This is an absolute belter of a post from Penny. And one that is hard to read, and cuts to the truth, and calls out anyone with a shred of the “compulsive overachieving” gene. Failing is hard. It’s not something we are taught to relish, or encouraged to do, not ever. We shy away from taking risks because of our fear of failing. And we end up as lesser versions of the people we could be as a result.
Penny took risks. She failed. Here’s her story:
I still remember the first time I failed. Standing outside my department head’s office in my first year of university clutching my first English essay paper of the year with its big fat F. Puffy red eyes and a snotty nose, feeling like I was staring into the abyss, that some horrible injustice must have come to pass. How had this happened? How could I, me, the clever person, write something that I really tried hard at and still fail? Turns out writing an academic essay was a million miles away from my college trick of slinging together any old thing and getting an A. “Well done for writing in proper sentences and having an independent thought!” Oh that first year was a wake-up call.
I floundered at university, actually. Didn’t really make friends and languished in the middle regions of all my academic classes. I had never failed before, never even really been average. I hated it. My identity was tied up with As and success and coasting through life. If you took that away what did I have? I waved my brains like a flag to hide my weak personality behind.
Years later, flung into the world of work, I managed to get a good (rare) steady job in a creative industry and my life was back on easy street. Then five years down the line, everyone in my department got made redundant. Blinded by a fat pay-out and the belief that if I worked hard enough at anything I would succeed, I changed career. I set up as self-employed. I was going to prove everyone wrong, because all you really need is determination, right?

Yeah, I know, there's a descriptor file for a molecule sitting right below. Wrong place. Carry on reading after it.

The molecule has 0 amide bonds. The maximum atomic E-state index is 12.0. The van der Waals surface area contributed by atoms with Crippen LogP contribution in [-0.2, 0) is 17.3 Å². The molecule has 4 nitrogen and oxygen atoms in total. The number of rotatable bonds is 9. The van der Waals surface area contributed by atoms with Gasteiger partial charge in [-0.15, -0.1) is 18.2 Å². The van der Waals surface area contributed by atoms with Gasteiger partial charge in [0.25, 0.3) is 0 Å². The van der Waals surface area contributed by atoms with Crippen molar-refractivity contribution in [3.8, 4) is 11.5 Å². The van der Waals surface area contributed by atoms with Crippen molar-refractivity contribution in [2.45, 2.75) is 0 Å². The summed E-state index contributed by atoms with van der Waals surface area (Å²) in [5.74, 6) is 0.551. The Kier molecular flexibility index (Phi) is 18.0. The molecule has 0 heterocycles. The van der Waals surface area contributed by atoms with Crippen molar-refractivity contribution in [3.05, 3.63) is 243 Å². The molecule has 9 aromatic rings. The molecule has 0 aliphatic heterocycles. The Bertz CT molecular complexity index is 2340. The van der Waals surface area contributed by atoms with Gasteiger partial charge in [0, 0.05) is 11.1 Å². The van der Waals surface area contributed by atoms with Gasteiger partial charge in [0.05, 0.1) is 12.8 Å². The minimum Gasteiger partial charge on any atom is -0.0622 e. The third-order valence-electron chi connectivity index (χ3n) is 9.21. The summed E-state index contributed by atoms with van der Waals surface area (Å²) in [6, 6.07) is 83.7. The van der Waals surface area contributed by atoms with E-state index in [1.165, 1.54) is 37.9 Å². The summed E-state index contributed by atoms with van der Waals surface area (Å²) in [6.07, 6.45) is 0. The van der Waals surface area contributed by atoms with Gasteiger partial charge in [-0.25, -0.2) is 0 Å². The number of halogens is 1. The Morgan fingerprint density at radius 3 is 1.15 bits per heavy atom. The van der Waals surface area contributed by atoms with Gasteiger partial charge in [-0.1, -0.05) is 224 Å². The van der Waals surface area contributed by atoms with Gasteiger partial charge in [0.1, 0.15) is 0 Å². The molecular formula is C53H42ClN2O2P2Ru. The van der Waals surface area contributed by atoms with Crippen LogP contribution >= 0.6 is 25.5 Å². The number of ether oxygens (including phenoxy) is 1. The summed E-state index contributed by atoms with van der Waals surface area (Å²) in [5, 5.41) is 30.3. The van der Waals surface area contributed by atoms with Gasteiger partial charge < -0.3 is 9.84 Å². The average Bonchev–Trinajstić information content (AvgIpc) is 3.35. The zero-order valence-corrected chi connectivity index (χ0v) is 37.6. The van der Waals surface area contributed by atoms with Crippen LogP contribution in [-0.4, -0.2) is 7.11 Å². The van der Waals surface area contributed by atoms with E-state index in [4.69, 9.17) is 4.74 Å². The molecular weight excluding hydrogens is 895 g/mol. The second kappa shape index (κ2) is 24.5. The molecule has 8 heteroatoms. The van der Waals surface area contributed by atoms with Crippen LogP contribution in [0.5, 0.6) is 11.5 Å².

Nothing hurts more than investing everything you have, financially and emotionally, in something and having it flop. I chose to do fitness – something I loved that didn’t come naturally to me and was hard to market in a recession. It drained me. Three years on I realised I needed to cut my losses before I lost my home. Seemed I could work hard enough to make myself good at something, but that wasn’t enough to make me great.
My business had failed, I had failed. This was bigger than an English essay. This was three years of my life and thousands of pounds I would never get back. Three years I could have spent on the career ladder to something I was good at.
At first I took it personally. I hated that I wasn’t the best instructor, that I wasn’t the fittest, that people didn’t come to me to burn fat and work hard. Then I looked at why they did come to me, and I started to see something quite incredible. People at my gym came to me for emotional support with their weight problems, my personal training clients came to me to talk about their day. My aerobics and Pilates students came to me to have fun, to shoot the shit, to be different, to be themselves. These aren’t things people normally come to fitness classes for. I realised they were coming to my classes because I’d made them laid back and silly and not like a fitness class at all. And then I started to see how failing is great.
Failing isn’t just life telling you off. It’s the world trying to teach you about yourself. That English essay told me I needed to step up my game. And those three years trying to make ends meet taught me more about the person I am than I ever knew. That I love working with people, helping people, picking them up and dusting them off and sending them on their way. Would I have learned that spending another five years cooped up in a script office by myself? Probably not.
And now I’ve learned that what I do love is writing, because I carried it on through that whole difficult time, like a compulsion. And that’s why I’m sitting here writing to you on maternity leave from my new(ish) copywriting job. Writing to you when the baby is asleep and I should probably be sleeping too. Because I can’t help it. These words swim round in my head all day and I need to get them out. And now I’ve had three years of meeting people and talking to them and learning about life to inspire me.
This is why we can all learn to love failing. It’s not the end of the world, even though it really, really feels like it at the time. It’s just another step in your adventure. And unless we learn to try and fail, over and over again, we risk never fulfilling our true potential.
So hold on tight and jump…